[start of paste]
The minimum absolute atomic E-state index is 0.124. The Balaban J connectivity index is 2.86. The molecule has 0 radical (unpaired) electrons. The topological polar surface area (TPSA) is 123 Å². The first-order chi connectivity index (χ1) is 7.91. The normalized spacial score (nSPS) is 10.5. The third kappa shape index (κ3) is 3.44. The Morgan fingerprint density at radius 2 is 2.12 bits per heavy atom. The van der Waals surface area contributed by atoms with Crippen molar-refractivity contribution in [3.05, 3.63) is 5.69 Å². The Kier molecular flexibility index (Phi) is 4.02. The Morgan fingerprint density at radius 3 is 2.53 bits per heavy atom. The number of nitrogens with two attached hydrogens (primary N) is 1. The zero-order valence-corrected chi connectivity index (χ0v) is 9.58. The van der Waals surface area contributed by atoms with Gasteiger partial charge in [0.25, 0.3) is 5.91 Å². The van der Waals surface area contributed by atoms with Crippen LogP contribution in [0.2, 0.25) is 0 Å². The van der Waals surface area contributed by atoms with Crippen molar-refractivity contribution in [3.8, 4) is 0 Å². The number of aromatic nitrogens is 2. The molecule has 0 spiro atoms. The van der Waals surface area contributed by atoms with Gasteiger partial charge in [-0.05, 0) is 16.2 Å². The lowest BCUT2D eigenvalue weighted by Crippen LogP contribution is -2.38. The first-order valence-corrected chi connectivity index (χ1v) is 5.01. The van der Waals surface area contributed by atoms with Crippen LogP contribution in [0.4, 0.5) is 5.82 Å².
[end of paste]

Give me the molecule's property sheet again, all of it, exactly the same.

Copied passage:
The minimum absolute atomic E-state index is 0.124. The Balaban J connectivity index is 2.86. The molecule has 0 radical (unpaired) electrons. The topological polar surface area (TPSA) is 123 Å². The first-order chi connectivity index (χ1) is 7.91. The normalized spacial score (nSPS) is 10.5. The third kappa shape index (κ3) is 3.44. The Morgan fingerprint density at radius 2 is 2.12 bits per heavy atom. The van der Waals surface area contributed by atoms with Crippen molar-refractivity contribution in [3.05, 3.63) is 5.69 Å². The Kier molecular flexibility index (Phi) is 4.02. The Morgan fingerprint density at radius 3 is 2.53 bits per heavy atom. The number of nitrogens with two attached hydrogens (primary N) is 1. The zero-order valence-corrected chi connectivity index (χ0v) is 9.58. The van der Waals surface area contributed by atoms with Gasteiger partial charge in [0.25, 0.3) is 5.91 Å². The van der Waals surface area contributed by atoms with Crippen LogP contribution in [0.2, 0.25) is 0 Å². The van der Waals surface area contributed by atoms with Crippen molar-refractivity contribution in [3.8, 4) is 0 Å². The number of aromatic nitrogens is 2. The molecule has 0 spiro atoms. The van der Waals surface area contributed by atoms with Gasteiger partial charge in [-0.05, 0) is 16.2 Å². The lowest BCUT2D eigenvalue weighted by Crippen LogP contribution is -2.38. The first-order valence-corrected chi connectivity index (χ1v) is 5.01. The van der Waals surface area contributed by atoms with Crippen LogP contribution in [0.4, 0.5) is 5.82 Å².